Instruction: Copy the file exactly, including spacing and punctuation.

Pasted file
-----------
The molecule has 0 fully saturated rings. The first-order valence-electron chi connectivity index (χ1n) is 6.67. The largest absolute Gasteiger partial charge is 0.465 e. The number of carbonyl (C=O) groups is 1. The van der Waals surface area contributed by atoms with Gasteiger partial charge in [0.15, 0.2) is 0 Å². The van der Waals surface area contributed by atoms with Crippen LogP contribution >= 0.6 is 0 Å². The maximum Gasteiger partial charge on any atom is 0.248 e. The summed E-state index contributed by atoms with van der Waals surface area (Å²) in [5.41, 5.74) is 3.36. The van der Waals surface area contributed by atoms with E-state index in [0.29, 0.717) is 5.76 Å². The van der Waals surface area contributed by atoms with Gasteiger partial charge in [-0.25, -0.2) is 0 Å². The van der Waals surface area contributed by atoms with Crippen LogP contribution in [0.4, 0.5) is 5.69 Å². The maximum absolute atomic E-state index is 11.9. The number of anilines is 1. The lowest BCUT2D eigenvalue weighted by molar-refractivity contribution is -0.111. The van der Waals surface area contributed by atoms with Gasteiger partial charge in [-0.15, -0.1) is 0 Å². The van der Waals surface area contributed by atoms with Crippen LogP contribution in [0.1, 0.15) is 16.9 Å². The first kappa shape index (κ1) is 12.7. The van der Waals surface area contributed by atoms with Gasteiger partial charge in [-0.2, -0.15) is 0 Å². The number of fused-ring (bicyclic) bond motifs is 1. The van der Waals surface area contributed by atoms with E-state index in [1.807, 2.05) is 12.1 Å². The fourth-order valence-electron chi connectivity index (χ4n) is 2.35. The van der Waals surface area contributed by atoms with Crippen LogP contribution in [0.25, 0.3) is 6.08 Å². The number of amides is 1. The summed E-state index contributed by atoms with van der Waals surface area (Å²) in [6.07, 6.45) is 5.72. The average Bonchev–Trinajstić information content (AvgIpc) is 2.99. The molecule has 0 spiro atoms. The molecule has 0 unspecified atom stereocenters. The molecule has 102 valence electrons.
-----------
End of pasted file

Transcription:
The molecule has 0 fully saturated rings. The first-order valence-electron chi connectivity index (χ1n) is 6.67. The largest absolute Gasteiger partial charge is 0.465 e. The number of carbonyl (C=O) groups is 1. The van der Waals surface area contributed by atoms with Gasteiger partial charge in [0.15, 0.2) is 0 Å². The van der Waals surface area contributed by atoms with Crippen LogP contribution >= 0.6 is 0 Å². The maximum Gasteiger partial charge on any atom is 0.248 e. The summed E-state index contributed by atoms with van der Waals surface area (Å²) in [5.41, 5.74) is 3.36. The van der Waals surface area contributed by atoms with E-state index in [0.29, 0.717) is 5.76 Å². The van der Waals surface area contributed by atoms with Gasteiger partial charge in [-0.25, -0.2) is 0 Å². The van der Waals surface area contributed by atoms with Crippen LogP contribution in [0.4, 0.5) is 5.69 Å². The maximum absolute atomic E-state index is 11.9. The number of anilines is 1. The lowest BCUT2D eigenvalue weighted by molar-refractivity contribution is -0.111. The van der Waals surface area contributed by atoms with Gasteiger partial charge in [-0.15, -0.1) is 0 Å². The van der Waals surface area contributed by atoms with Crippen LogP contribution in [0.1, 0.15) is 16.9 Å². The first kappa shape index (κ1) is 12.7. The van der Waals surface area contributed by atoms with Gasteiger partial charge in [-0.2, -0.15) is 0 Å². The number of fused-ring (bicyclic) bond motifs is 1. The van der Waals surface area contributed by atoms with E-state index in [1.807, 2.05) is 12.1 Å². The fourth-order valence-electron chi connectivity index (χ4n) is 2.35. The van der Waals surface area contributed by atoms with Crippen LogP contribution in [0.25, 0.3) is 6.08 Å². The number of amides is 1. The summed E-state index contributed by atoms with van der Waals surface area (Å²) in [6.07, 6.45) is 5.72. The average Bonchev–Trinajstić information content (AvgIpc) is 2.99. The molecule has 0 spiro atoms. The molecule has 0 unspecified atom stereocenters. The molecule has 102 valence electrons.